The Internet of Value is beginning to take hold of people's imaginations - and their daily life!
Coil is continuing to grow, streaming XRP to content creators across the Internet in real-time. xRapid is transporting payments from one location on the globe to another at an almost-undetectable low cost. And these low costs are allowing businesses like MoneyGram to step up competition and revitalize its cross-border payments.
The IoV's vision is 'money moving at the speed of information.'
Ripple commissioned a professionally-produced commercial to demonstrate this concept, using their favorite comparison - flying to the destination with cash personally versus sending it through banks - to emphasize their value proposition to banks at last year's SWELL conference.
Each week, we see the individual layers of the Internet of Value expanding to include new exchanges, banks, remittance processors, and new 'hybrid financial institutions' that deal in both fiat and crypto. And there are dozens of small teams that are now comprising a growing ecosystem of developers working on things like the XRP Ledger, Interledger Connectors, Web Monetization, Coil, xRapid, and Custody Components:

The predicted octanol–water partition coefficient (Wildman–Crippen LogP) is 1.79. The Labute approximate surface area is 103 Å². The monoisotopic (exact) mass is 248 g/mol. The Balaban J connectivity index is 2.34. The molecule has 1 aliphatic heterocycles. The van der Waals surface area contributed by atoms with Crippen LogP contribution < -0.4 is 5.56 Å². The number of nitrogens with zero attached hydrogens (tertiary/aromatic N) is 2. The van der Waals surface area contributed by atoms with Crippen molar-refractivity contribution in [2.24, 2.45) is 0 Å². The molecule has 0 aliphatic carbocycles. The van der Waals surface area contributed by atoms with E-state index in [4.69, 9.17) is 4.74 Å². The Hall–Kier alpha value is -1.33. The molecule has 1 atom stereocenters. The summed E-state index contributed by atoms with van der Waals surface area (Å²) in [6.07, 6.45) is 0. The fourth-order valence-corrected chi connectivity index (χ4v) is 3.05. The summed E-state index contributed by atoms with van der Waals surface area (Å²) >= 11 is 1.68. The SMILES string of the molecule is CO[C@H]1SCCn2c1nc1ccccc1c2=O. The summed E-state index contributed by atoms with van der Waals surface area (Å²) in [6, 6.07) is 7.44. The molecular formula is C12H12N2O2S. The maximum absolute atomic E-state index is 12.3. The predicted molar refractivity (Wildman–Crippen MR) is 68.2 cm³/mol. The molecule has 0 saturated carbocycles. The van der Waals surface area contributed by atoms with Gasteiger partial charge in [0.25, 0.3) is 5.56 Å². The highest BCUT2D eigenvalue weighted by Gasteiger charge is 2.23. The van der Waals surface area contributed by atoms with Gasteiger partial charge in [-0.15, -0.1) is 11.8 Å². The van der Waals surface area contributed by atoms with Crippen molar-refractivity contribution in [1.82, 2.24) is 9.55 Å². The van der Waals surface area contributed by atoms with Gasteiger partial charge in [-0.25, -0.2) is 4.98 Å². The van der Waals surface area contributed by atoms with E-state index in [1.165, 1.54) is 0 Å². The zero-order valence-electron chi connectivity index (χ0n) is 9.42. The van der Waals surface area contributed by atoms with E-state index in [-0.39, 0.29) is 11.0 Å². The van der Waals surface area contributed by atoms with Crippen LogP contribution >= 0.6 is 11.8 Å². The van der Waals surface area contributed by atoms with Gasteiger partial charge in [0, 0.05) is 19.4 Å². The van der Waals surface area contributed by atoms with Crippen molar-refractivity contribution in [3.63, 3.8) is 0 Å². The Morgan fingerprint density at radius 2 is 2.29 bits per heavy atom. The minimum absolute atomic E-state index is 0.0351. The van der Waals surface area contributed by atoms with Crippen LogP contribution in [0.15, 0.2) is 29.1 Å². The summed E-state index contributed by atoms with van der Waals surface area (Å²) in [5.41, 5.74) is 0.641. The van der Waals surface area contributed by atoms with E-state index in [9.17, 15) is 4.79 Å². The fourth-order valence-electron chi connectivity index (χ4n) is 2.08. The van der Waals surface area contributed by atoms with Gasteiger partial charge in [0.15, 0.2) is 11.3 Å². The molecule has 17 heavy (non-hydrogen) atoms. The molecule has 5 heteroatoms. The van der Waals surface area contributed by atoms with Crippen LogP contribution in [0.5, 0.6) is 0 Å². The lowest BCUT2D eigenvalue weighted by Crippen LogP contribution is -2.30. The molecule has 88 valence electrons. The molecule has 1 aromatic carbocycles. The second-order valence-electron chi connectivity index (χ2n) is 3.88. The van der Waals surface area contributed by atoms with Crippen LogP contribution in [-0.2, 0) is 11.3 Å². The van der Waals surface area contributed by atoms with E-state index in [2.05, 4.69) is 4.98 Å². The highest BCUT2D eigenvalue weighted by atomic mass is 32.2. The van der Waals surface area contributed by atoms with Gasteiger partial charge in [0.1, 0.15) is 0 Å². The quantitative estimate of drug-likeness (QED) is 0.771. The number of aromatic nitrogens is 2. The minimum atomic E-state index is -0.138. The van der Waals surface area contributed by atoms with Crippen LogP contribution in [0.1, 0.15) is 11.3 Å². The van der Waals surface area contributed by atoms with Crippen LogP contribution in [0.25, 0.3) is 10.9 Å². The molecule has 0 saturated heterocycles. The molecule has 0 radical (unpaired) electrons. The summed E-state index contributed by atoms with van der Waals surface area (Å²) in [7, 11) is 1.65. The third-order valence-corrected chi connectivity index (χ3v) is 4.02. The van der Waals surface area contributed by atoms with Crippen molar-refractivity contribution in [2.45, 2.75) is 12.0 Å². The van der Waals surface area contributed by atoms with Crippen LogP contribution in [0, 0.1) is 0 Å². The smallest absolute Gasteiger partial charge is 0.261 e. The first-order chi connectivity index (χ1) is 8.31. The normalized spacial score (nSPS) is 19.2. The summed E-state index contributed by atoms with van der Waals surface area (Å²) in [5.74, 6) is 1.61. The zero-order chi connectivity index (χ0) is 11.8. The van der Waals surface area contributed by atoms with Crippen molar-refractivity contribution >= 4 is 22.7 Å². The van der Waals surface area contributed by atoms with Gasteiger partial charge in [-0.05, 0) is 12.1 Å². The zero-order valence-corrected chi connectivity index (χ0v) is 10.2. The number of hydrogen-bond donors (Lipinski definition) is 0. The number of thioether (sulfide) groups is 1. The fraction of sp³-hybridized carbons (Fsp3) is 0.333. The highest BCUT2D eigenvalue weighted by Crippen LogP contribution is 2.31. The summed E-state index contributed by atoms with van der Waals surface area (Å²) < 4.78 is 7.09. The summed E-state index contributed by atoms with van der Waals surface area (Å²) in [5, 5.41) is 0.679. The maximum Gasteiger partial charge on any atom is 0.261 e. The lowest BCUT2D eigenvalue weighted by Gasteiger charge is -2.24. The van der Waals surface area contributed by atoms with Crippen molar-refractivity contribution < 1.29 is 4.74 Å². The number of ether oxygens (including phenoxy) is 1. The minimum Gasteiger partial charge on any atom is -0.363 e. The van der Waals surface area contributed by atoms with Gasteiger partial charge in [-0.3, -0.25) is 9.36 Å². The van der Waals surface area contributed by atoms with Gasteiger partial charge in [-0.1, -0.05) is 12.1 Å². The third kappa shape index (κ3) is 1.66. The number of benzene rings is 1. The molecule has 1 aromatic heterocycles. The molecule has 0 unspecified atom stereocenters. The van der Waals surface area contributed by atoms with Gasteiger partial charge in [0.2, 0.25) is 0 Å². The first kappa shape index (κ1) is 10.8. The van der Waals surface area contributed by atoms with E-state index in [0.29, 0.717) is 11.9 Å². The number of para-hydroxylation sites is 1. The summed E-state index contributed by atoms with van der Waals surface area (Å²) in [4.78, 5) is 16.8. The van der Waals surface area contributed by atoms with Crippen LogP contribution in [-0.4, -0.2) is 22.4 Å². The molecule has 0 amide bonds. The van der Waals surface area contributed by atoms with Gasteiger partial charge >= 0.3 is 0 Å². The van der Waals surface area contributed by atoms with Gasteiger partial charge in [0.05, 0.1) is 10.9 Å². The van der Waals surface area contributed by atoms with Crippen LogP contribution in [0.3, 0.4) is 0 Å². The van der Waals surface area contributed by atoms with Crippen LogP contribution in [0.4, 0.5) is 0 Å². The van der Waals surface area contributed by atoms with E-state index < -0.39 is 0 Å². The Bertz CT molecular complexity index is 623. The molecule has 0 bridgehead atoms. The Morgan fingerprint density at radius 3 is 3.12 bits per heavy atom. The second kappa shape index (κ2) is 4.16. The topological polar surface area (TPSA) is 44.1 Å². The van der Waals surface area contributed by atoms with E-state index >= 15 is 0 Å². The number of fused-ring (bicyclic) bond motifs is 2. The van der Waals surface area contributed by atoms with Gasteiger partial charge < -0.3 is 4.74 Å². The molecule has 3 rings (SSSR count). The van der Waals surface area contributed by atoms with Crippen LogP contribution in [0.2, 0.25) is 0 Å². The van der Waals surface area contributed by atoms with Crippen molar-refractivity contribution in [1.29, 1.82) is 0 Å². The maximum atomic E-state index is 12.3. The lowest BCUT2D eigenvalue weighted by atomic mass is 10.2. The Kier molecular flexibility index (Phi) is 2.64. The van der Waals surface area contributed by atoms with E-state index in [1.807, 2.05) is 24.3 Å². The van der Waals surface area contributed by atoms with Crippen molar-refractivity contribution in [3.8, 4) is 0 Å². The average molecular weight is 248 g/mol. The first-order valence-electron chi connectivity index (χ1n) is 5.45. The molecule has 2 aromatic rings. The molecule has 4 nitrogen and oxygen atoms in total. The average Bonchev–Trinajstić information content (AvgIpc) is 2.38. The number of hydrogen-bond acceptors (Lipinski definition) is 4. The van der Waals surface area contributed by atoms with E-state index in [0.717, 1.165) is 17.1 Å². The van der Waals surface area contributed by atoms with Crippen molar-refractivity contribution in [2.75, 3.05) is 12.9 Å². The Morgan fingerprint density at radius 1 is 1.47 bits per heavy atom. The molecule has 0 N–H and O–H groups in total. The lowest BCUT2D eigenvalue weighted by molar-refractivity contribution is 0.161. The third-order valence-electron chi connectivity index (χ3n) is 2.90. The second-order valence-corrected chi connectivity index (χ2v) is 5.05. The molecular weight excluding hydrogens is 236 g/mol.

Each of these components contributes to the whole, and toward the goal of moving value in real-time, no matter if it's fiat money or digital assets:
This is the way that technological change works.
It's a multi-layered approach to putting all of the necessary pieces into place to see the whole picture erupt into focus; and the XRP Community is, with Ripple's encouragement, helping to get to this final stage.
This open approach to making the IoV a reality is exciting to watch, and is reflective of the spirit of crypto itself; open-source, decentralized, accountable, innovative, exciting, and fun.
Pick out the layer where you think you can help, and make a positive difference to help propel the cryptomarket forward; supporting each other is crucial in this effort. Together we can help energize and continue XRP's adoption as the standard in digital assets.
Ripple's Xpring Initiative is hosting and funding a hack-a-thon from October 2ⁿᵈ to the 3ʳᵈ (Wednesday and Thursday, respectively) at Berkeley, California, in the Pauley Ballroom.